An abortive impeachment move against the leader of the United National Party gave birth to the Democratic United National Front, led by Lalith and Gamini. “United” and “National” are common to the parent party and its rebellious offspring. The truth is that the past two-three decades and the tragic mismanagement of the ‘National Question’ i.e. the Tamil issue, mocks the self-acclaimed ‘unity’ of the UNP and Sri Lanka. Self-destructive violence, grievous disunion and party division are the main characteristics of the country named Sri Lanka. The condition of the Bandaranaike dominated SLFP dramatizes the fact of fissure even more strikingly.


Sri Lanka’s Ethnic Turmoil in the Economist Magazine

[by Sachi Sri Kantha; submitted to Lanka Guardian on June 5, 1990 and unpublished]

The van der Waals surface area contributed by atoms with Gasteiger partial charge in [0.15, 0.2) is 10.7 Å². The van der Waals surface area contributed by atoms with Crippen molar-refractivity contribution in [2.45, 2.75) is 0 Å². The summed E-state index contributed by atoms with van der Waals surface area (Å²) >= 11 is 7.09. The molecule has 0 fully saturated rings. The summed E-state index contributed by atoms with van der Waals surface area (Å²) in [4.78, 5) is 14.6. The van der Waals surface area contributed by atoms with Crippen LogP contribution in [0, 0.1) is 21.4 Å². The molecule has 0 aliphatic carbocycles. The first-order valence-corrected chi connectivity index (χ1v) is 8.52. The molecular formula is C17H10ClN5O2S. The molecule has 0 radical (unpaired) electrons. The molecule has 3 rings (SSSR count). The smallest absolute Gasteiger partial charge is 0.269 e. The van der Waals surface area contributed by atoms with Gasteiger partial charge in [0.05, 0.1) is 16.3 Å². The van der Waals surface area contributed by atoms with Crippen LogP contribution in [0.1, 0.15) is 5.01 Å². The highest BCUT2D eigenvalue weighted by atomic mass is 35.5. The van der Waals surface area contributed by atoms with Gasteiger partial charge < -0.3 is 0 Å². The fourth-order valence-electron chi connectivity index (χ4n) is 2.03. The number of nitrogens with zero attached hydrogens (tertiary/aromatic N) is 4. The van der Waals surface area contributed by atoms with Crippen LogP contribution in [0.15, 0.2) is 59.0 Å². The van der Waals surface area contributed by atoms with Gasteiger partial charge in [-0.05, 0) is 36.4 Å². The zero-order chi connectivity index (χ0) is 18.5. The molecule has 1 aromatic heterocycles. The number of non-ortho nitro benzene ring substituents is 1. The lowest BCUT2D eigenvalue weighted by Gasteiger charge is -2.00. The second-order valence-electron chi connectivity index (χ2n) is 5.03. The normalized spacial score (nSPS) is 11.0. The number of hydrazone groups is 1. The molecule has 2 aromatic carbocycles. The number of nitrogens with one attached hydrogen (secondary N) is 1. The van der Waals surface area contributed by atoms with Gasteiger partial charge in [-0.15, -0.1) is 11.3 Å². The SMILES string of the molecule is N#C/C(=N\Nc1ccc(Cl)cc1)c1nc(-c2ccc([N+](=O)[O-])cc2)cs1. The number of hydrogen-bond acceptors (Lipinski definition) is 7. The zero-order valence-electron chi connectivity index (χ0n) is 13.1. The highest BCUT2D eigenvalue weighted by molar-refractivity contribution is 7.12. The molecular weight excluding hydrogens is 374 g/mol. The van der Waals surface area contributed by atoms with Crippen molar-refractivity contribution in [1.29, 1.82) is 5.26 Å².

On August 16th of last year [1989], the Wall Street Journal of Aug. 16, 1989, carried an article by Martin Wooster (the Washington editor of the Reason magazine), with the caption, “The Economist missurveys America”. After reading it, I found to my satisfaction that I’m not alone in perceiving the way the Sri Lankan turmoil was covered in the Economist magazine. If some Americans feel that, there is “bias, condescension and misplaced priorities” in the Economist’s coverage about America and American life, they should read what this British weekly magazine writes about the people living in the recently liberated ex-colonies of the British empire. Americans were lucky that they fought and gained their independence from Britian two centuries ago.